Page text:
Founded in 1843 as the New York State Lunatic Asylum, Utica Psychiatric Center was one of the first psychiatric institutions in the United States In 1847 a group of female patients who were inspired by visits of traveling minstrelsy groups formed their own blackface performance group, Blackbird Minstrels. Though the remnants of their performances are few and far between, how their fellow inmates appreciated them can still be found in The Opal, the asylum’s patient-edited journal, published from 1851 through 1860. While historians, such as Benjamin Reiss, who looked at The Opal and the meanings of Blackbird Minstrels’ performances draw our attention to the power struggle and class dynamics in the institutional environment, the ways gender and race intersect to create more complicated human dynamics in the asylum has not been fully explored. This paper examines the ways Blackbird Minstrels embodied the convoluted moments of racial and gender crossings within the institutional walls. Onstage, performing the “colored” subjects who spoke, smiled, and sang in “crazier” ways, the already “crazed” patient performers were enabled to mask their own pathologized, incarcerated, and ultimately othered bodies and instead masquerade as those whose bodies were equally, and quite unequally, oppressed, negotiated, and perpetually othered—African Americans. This paper argues that Blackbird Minstrels’ appropriation of blackness gestured toward the juncture where the boundaries between race, gender, and mental illness are drawn and redrawn, the social, sexual, and pathological labels rehierarchized, and their disability made hypervisible in subversive ways.
Hyoseol Ha, University at Buffalo, State University of New York
Madness, Materiality, Coloniality
This paper recalibrates the familiar terrain of nineteenth-century asylum medicine through an interrogation of the material and colonial dimensions of suicide prevention. It argues that to account for this discipline as it functioned within U.S. geopolitical territory, we must situate it within the pharmacopoeial extractions, governmental alliances, and global markets that characterized the Anglophone world—and that suicide is a particularly revealing lens through which to do so. Historians such as Martin Summers and Susan Burch have called for greater attention to the ways, historically speaking, U.S. psychiatric programs have buttressed, and been buttressed by, state power. Placing medical files, annual reports, and architectural plans alongside newspapers, legislative documents, and the meeting minutes of professional organizations, this paper responds by extension: it goes afield of racialized patient groups and diagnostics within federal institutions to pursue the sensual materiality of therapeutics and suicide prevention at New York State Lunatic Asylum at Utica. The optics it develops—an optics of opioids, iron bars, and rubber feeding tubes—reveals the extent to which coloniality mattered not only for the experiences of institutionalized indigenous and African American persons but also for the functionality of the institutions themselves. The paper thus asks how attention to the materiality of suicide prevention might open broader questions about the psy-disciplines and the state, local markets as embedded within larger mobility regimes, and, not least of all, the trace impressions of empire.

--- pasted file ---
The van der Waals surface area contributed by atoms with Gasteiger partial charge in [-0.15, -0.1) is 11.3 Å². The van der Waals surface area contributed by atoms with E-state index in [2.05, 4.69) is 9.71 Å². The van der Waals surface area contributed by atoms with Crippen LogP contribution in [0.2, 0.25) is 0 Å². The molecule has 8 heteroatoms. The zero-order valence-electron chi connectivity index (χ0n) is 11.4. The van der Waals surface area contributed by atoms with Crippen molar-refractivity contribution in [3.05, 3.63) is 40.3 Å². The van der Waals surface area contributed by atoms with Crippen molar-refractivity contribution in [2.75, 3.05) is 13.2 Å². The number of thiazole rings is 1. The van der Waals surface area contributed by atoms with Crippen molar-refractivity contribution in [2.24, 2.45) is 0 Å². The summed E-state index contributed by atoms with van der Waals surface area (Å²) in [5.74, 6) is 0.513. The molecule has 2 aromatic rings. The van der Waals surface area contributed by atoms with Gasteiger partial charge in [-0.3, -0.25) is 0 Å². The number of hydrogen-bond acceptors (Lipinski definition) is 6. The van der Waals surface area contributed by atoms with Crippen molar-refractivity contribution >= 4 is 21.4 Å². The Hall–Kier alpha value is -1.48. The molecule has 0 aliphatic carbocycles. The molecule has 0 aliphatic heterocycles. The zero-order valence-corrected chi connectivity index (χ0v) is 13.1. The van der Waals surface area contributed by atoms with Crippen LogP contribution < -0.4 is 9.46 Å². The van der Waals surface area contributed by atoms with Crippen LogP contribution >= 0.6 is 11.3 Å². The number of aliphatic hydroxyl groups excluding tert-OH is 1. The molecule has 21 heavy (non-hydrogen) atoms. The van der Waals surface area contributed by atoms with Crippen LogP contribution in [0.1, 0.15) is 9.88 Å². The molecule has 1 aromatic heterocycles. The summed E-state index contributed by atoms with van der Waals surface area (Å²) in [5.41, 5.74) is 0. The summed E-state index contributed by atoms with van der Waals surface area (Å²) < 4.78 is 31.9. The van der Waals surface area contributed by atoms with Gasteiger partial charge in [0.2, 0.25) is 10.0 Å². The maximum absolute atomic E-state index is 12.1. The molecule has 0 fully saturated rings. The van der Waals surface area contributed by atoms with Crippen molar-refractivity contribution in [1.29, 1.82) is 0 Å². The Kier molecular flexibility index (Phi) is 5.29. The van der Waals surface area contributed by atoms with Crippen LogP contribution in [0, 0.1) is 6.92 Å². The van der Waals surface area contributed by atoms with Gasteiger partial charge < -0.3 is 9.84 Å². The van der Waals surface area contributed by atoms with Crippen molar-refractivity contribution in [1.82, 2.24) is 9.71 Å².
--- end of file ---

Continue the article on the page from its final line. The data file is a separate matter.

Kathleen M. Brian, Western Washington University
Motherhood, Profession, and Disability in 1940s Child Psychiatry
This paper analyzes two contrasting perspectives concerning medical experiments that unfolded at Bellevue Hospital during the 1940s to demonstrate how two entirely divergent narratives could emerge from the same event based on the power dynamic between the participants. Its theoretical framework follows Joel Braslow’s “therapeutic discipline,” which explains how a psychiatrist might consider a particular practice as a therapy while a patient might consider that same practice as an ordeal. Scholarship has depicted Bellevue’s electroconvulsive therapy (ECT) experiments as two distinct experiences belonging to Dr. Lauretta Bender and her six-year-old subject Ted Chabasinski. This scholarship has focused on an analysis of the experiments themselves rather than the background or experiences of the participants. They have described Bender’s actions and motivations in conducting such questionable experiments without analyzing them deeply other than to mention personal hardship she experienced after losing her husband. Scholars have shown how Chabasinski was traumatized by the experiments and how he became an attorney specializing in disability rights. However, no scholarship has analyzed his experiences in the context of therapeutic discipline. This paper argues that gender, class, and disability each played a role in creating different viewpoints. Bender decided proceed with such questionable experiments to protect her dual identity as a doctor and mother. Chabasinski was diagnosed with childhood schizophrenia largely because he was an adopted orphan of a poor out-of-wedlock immigrant with a psychiatric diagnosis. Sources include interviews with Chabasinski, manuscripts of Bender, novels detailing ECT experiences, and newspaper and magazine articles.